Royal Enfield Continental GT 250 – Part 5

Kel Boyce looks back upon owning and riding his GT, and compares its engineering to Italian and Japanese machines of the era. Then he decides he quite liked after all…

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After rebuilding it, I ran the GT for about four years by which time I was ready to move on to something different. The bike was great for slinging around the narrow, twisty lanes in the local area – far better than my 650SS Norton — but the archaic forks and the crudity of the engine were peeing me off.

I could have cured the fork problems by fitting Ducati items and cured the engine problems by fitting a Ducati engine but then I thought, ‘Hell, might as well go buy a Ducati!’

The GT was sold to a wide-eyed, drooling youth for 500 quid and replaced with an immaculate, more civilised 350 MkIII ‘wide-case’ Ducati for 600 quid. Bargain! Unlike the GT, the Duke was low mileage and the cosmetics had been lovingly restored to perfection.

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Later, I was to take the Duke to an RE rally in Essex, where it was voted the best bike. Unfortunately, the organisers decided they couldn’t give the Duke first prize without being lynched and demoted it to third…

Made like a gun: Liable to go bang...

Overall, I think the design of the 250 RE was flawed on several fronts. Firstly, the engine contained too many ‘bits’. More bits mean more time to assemble and more chance for something to go wrong. It also meant more money to produce and reduced profits for RE, although Honda also made ‘bitty’ engines but seemed to be doing OK at the time (we were later to discover they’d nearly gone bust in ’67). Take a look at BSA and Triumph twins – there are very few surplus bits in these motors of three times the capacity. Then there are, of course, the BSA-Triumph ‘triples’ fashioned from the twins but we’ll not go there – suffice to say that if you pull one down you’ll need four tea-chests just for the castings!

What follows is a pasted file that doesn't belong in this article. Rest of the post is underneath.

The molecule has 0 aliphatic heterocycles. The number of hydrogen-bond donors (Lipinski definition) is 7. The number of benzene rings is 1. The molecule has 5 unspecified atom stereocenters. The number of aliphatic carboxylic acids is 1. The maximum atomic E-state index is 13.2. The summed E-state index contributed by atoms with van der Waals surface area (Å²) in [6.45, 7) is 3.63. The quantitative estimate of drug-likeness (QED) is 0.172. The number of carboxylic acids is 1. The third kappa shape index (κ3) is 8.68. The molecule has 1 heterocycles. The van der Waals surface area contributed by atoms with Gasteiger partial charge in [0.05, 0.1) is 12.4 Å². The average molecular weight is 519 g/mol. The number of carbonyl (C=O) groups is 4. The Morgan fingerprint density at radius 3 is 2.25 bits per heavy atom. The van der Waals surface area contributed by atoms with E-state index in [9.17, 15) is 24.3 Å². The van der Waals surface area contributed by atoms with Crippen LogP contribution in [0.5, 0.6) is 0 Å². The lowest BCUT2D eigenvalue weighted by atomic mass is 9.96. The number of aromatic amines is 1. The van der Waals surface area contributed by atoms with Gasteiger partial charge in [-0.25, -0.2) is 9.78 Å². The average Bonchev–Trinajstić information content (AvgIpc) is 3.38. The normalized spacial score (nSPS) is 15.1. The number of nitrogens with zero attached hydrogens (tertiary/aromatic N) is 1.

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One thing you notice when stripping an old British mill (as opposed to a Jap or Italian one) is the appalling fit between individual components. On the GT, for instance, when you release the engine’s outer covers they just fall off of their dowels. Compare this with a Duke where you’ll be straining to pull a cover off and spend an age looking for non-existent screws. Put simply, the Brit motorcycle industry didn’t have the wit or the will to build to a tolerance of less than 1/16 inch. Did I hear something about steam engines running on petrol? Now that’s unkind!

Wll Oil'll be...

The reason for the 250 RE designer (RA Wilson-Jones, CEng., MI Mech E, BSc) putting the oil tank in the middle of the engine is something beyond my comprehension. Ducati and other unit-construction engine manufacturers put it at the bottom of the engine where it could be cooled within a finned sump. The GT dipstick seems like a good idea but, if the day is only slightly warm, the hot, urine-thin oil runs off the stick before it can be read. I tried to use straight-50 oil, which was great on hot days but, if the temperature dipped, the motor was almost impossible to turn over from cold. Has anyone tried synthetics?

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I wouldn’t be surprised if the short life span of the big-end isn’t partly due to this issue of the oil getting too hot. Furthermore, the length and diameter of the ‘Medusa’s head’ oil pipes can’t be an aid to stabilising oil pressure and neither can the pathetic oil pump which tries to fill them. I certainly wouldn’t have the faith that Russ Gannicott had and go racing on one, although I’d guess that the motor is better cooled and better lubed at race speeds.

One other problem I’ve found with the GT (and this applies to all Brit sports bikes) is that, when you fall off, the rev-counter drive is often ripped out of the engine case. This happened to me once and I never fitted one again – to be honest it’s completely unnecessary on this old slogger anyway.

Also available in sepia.

Random Continental Stuff on

On the plus side, the GT is a delightful machine to throw around country lanes on a summer’s evening but that’s really the limit of its usefulness. As for the ‘oilfield’ legend, it’s simply not true unless, of course, the piston group is knackered or a monkey has rebuilt the engine.

These days I spend my time blatting around the tight, twisty lanes of the Lincolnshire Wolds, where I now live, but every so often my mind turns to the GT and I yearn for that superb chuckability… I suppose it’s those rose-tinted spectacles again!


BELATED THANKS are due to Jack Gray and Tony Cook of Hither Green who both supplied technical info for the GT rebuild. More thanks also to Tony for the welding jobs and whose stock of helicoil inserts I seriously depleted prior to getting my own!

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